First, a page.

To me, hashtags have become an unwanted and confusing epidemic in the world of social media. Almost every Instagram and Twitter post I see has some sort of hashtag, and they are becoming more and more popular on Facebook. Even television shows, sporting events, movies, and commercials suggest hashtags, prompting me to make any activity of the day a socially logged activity. Useful, non-superfluous hashtags are rare—most seem to say nothing or are self-indulgent. #blessed, #me, #selfie, and #followme are all popular choices. But if the hashtag is not there for a reason, why bother using it?
Lately students at Rollins have been inundated with social media from Rollins College. Rollins is now officially on Facebook, Google+, Pinterest, Vine, YouTube, Twitter, and Instagram. In addition to these official accounts, many departments, clubs, and offices across campus have their own accounts on social media sites. Rollins also has hashtags for different events and causes around campus. #rollinsheardyou, #squirrelsofrollins, #cornellfineartsmuseum, #TARnation, #rollinsstrong, and #findyouranchor are just some of the dizzying number of hashtags that the school uses on a regular basis.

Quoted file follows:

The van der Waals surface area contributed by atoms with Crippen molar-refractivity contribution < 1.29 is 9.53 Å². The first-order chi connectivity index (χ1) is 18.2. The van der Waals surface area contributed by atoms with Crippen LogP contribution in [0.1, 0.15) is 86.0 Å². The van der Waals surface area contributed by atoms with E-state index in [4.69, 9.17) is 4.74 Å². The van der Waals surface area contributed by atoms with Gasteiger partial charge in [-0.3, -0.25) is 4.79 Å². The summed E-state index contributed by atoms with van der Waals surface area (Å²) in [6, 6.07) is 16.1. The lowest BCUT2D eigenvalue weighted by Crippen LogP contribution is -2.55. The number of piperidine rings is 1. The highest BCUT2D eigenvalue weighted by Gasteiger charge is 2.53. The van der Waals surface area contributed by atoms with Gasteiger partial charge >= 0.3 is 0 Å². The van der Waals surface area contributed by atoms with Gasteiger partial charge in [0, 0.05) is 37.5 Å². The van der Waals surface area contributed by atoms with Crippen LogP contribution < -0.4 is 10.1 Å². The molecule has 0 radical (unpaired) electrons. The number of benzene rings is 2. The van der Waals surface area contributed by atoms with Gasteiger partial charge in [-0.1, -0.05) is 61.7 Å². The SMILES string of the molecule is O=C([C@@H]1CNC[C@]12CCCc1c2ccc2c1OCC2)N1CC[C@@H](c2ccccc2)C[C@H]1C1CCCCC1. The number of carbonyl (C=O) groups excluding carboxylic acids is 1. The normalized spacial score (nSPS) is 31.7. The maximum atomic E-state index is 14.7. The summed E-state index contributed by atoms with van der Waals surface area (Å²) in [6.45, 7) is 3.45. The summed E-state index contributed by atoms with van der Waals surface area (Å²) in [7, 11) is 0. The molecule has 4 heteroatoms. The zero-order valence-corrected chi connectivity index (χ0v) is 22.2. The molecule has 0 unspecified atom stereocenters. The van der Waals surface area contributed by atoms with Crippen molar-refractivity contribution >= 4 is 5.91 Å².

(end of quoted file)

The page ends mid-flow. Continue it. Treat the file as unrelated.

It seems to me that Rollins has gotten over-involved with social media and hashtags. I understand that hashtags can organize posts and make things easier to find. For example, if I click on #RollinsCollege, I can, unsurprisingly, see pictures of Rollins College.
But do we really need hashtags for every activity we do or issue we tackle? Social media can be a powerful platform, but not when we are constantly inundated with hashtags and posts. Who is sitting around on Instagram, Twitter, or Facebook scrolling through all the photos and posts tagged #rollinsheardyou or #findyouranchor? Not me.
The college is being self-indulgent: it is asking its students to remember too many social media sites and too many hashtags, making its voice ineffective.
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